The invention is based on an electric lamp comprising at least one vessel for producing and emitting visible electromagnetic radiation, a base for securing and making electrical contact with the lamp in a luminaire fitting, and a connecting part which connects the base to one of the remaining parts of the lamp.
All lamps on the market today have a base which is firmly connected to the lamp vessel and other parts of the lamp for the purpose of mechanically and electrically connecting it to the luminaire fittings. In this case, the precise design of this base is insignificant. It may be, for example, a plug-in base, a screw-in base or a bayonet-type base.
However, there are lamps which have integrated sensors for detecting particular events which when they occur can lead to changes in the operation of the lamp.
For example, there are lamps which detect the ambient brightness by means of light-sensitive sensors and thus, as a function of this ambient light, automatically switch themselves on and off.
Also conceivable are lamps in which sensors for detecting movements can be provided. Such lamps switch themselves on automatically when objects (people, animals, movable items) move in a defined detection area.
However, in the case of lamps having integrated sensors there is the problem that, on the one hand, the geometrical alignment of the sensors is determined by a desired spatial detection range, and, on the other hand, the rigid electrical and mechanical connection of the sensors to the base means that it is not possible to align the sensors in any desired manner.
Existing lamps having sensors solve the above-described problem by, for example, two or more sensors acting in parallel being incorporated on the lamp in an intermediate part between the lamp vessel and the base such that they are distributed over the circumference of the lamp, and these sensors extend the possible detection area surrounding the lamp.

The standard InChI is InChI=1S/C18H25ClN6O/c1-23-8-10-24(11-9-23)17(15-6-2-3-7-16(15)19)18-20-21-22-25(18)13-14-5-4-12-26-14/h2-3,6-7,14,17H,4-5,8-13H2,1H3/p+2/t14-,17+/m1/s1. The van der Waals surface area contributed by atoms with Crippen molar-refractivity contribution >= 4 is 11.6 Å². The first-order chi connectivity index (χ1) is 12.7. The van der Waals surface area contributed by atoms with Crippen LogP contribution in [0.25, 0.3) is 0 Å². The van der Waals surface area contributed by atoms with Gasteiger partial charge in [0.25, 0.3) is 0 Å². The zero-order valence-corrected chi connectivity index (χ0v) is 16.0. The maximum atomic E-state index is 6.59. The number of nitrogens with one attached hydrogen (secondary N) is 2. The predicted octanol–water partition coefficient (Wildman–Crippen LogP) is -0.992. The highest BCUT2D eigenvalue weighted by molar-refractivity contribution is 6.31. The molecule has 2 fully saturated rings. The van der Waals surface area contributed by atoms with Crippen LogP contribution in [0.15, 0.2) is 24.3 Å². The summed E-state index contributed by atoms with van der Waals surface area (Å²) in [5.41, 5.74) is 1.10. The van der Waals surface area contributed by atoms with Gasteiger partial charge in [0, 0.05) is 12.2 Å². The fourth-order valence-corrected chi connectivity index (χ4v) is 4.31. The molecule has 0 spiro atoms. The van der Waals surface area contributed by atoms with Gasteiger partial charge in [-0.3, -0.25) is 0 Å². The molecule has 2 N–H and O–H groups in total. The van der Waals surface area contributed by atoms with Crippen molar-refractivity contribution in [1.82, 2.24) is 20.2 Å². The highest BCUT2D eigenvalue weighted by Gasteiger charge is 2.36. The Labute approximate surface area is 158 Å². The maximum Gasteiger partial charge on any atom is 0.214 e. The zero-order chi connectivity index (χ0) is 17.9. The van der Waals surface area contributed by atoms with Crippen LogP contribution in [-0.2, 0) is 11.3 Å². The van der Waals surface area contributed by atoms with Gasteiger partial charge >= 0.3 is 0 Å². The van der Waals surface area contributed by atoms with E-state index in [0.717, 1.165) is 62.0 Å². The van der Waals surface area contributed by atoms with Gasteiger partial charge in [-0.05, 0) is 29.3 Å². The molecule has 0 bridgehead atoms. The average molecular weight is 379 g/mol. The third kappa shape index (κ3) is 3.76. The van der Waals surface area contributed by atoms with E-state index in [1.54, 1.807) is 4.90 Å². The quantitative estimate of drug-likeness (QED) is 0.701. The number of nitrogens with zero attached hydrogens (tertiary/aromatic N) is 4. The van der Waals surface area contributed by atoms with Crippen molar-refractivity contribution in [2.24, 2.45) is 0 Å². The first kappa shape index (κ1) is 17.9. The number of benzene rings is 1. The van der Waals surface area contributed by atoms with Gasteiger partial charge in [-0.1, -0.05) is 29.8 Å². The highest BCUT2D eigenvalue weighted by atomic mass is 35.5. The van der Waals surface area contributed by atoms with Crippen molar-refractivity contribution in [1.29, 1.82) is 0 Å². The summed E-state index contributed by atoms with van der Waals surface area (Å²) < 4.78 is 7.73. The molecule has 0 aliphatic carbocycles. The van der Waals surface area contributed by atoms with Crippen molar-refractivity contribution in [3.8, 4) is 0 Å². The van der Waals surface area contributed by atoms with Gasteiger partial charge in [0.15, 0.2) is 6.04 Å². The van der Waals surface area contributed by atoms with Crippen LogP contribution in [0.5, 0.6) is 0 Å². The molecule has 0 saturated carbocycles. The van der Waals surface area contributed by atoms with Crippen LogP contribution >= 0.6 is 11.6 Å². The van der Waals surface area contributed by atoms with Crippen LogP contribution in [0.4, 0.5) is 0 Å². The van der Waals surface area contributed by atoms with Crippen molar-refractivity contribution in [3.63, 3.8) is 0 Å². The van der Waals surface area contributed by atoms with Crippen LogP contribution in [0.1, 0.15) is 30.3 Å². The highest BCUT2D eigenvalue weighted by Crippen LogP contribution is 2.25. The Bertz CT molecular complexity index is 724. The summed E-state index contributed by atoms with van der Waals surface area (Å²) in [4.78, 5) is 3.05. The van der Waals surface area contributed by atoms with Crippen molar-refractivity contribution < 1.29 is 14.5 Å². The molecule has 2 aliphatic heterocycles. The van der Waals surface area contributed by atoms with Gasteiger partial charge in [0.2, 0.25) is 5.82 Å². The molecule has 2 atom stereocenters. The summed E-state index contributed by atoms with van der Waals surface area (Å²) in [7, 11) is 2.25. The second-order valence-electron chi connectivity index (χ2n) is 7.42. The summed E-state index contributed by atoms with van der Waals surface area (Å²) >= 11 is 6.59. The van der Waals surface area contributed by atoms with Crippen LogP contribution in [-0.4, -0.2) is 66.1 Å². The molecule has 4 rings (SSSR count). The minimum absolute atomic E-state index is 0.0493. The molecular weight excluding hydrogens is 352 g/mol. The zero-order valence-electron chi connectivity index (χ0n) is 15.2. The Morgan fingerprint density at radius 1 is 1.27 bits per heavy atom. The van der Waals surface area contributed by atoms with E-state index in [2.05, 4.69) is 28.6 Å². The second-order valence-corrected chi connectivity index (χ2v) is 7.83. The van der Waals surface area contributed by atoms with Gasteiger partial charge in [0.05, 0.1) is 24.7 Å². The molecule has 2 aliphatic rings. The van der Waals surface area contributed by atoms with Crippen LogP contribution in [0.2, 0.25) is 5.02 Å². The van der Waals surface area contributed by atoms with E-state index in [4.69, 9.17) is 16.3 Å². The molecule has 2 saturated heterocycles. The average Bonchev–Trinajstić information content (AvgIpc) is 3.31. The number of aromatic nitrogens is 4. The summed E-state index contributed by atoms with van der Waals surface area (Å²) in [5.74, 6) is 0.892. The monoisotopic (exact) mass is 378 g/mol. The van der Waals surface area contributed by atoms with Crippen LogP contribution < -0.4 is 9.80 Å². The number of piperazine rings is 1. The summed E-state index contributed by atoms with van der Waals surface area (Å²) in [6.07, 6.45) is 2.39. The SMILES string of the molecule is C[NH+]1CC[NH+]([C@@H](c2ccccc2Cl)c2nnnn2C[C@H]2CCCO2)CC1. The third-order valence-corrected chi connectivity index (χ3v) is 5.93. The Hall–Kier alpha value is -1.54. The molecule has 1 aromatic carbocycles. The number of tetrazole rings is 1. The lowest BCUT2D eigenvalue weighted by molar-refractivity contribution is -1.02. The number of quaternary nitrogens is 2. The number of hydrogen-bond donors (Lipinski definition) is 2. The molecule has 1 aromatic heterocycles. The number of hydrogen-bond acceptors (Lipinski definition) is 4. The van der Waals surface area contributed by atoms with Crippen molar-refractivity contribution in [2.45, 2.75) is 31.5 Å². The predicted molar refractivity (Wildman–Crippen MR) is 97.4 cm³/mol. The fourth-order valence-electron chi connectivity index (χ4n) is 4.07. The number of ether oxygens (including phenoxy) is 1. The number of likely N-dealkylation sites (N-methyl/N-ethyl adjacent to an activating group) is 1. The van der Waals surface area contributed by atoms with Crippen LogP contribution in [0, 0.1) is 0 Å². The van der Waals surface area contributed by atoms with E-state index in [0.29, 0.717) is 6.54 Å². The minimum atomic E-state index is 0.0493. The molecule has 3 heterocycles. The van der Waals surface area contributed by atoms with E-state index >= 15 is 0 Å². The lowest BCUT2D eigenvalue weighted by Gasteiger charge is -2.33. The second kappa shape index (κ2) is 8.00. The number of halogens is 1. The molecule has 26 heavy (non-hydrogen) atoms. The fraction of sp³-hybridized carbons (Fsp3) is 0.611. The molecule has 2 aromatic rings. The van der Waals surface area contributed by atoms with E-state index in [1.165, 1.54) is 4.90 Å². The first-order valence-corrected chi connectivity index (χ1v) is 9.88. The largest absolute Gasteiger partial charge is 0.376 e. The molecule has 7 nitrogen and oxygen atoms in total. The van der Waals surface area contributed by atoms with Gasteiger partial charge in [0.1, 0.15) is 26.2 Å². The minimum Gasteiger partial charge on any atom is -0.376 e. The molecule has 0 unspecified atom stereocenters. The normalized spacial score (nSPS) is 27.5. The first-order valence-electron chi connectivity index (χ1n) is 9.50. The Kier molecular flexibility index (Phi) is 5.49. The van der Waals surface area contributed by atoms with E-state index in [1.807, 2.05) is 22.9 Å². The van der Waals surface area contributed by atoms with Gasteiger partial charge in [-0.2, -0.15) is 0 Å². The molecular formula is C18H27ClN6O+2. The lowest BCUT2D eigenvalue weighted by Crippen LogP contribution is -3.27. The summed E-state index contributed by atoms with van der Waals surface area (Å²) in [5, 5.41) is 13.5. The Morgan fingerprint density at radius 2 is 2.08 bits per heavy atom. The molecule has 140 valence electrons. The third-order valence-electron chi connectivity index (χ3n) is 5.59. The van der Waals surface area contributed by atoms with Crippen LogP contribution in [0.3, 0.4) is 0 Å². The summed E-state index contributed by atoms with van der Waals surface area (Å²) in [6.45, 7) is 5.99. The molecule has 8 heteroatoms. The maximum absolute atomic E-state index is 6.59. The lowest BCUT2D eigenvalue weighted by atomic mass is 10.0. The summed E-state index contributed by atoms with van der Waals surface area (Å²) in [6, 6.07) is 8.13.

Disadvantages of this are that the component costs of the lamp are disproportionately high owing to the relatively expensive sensors and that steps have to be taken in terms of circuitry to evaluate two or more sensors in parallel (for example averaging).
In the case of active sensors for detecting movement, a considerably increased transmission power must also be provided owing to the possibility, brought about by the rigid connection between the lamp and the luminaire, that the detection area does not correspond to the desired area.
One object of the invention is therefore to provide a lamp design which avoids the abovementioned disadvantages.
DISCLOSURE OF THE INVENTION
In the case of the electric lamp comprising at least one vessel, from which visible electromagnetic radiation is emitted, a base for securing and making electrical contact with the lamp in a luminaire fitting, and a connecting part which connects the base to one of the remaining parts of the lamp, the object is achieved by the connecting part being in the form of a rotationally symmetrical rotary device which makes it possible for the remaining parts of the lamp to be rotated with respect to the base, when the base is secured in the fitting, about the axis of the lamp.
The device advantageously comprises two parts which are latched into one another, the second part being connected to the base of the lamp, and the first part being connected to one of the remaining components of the lamp. The rotary mechanism for rotating the base with respect to the other parts of the lamp may be of very simple design if one of the two parts of the rotary device has a peripheral groove into which a peripheral tongue of the other part of the rotary device engages.
In order to prevent the power supply wires being torn away from the base of the lamp vessel, the rotary device is designed such that the rotation is limited to a maximum of 360°. It is thus easily possible to align the lamp in an optimum manner. For this purpose, each of the two parts of the rotary device advantageously has a stop, the two stops being arranged such that, at a specific angle of rotation, they come into contact with one another between the two housing parts and prevent any further rotation.
The lamp may be an incandescent or halogen incandescent lamp, the vessel in this case comprising a glass bulb in which light is produced by means of an incandescent filament.
However, the lamp may also be a discharge lamp, such as a compact low-pressure discharge lamp, for example. In this case, the vessel comprises a tube which is bent in one or more places, and in whose ends electrodes are sealed. With the aid of a mercury inert gas filling, UV radiation is produced in the vessel which is converted, by means of a fluorescent coating on the inner wall of the vessel, into visible radiation.
Since a discharge lamp always requires a ballast for operating the lamp, for this purpose a housing for accommodating an electrical or electronic circuit may also be arranged between the vessel and the rotary device.
If the lamp is equipped with a brightness or movement sensor, it is advantageously fitted on the second part of the rotary device, which faces the vessel, or on the housing for accommodating the circuit. This makes it possible, when the base is inserted firmly in the fitting, for the sensor to be rotated in any desired direction. Of course, it is also conceivable to equip a lamp with a temperature sensor or a smoke sensor.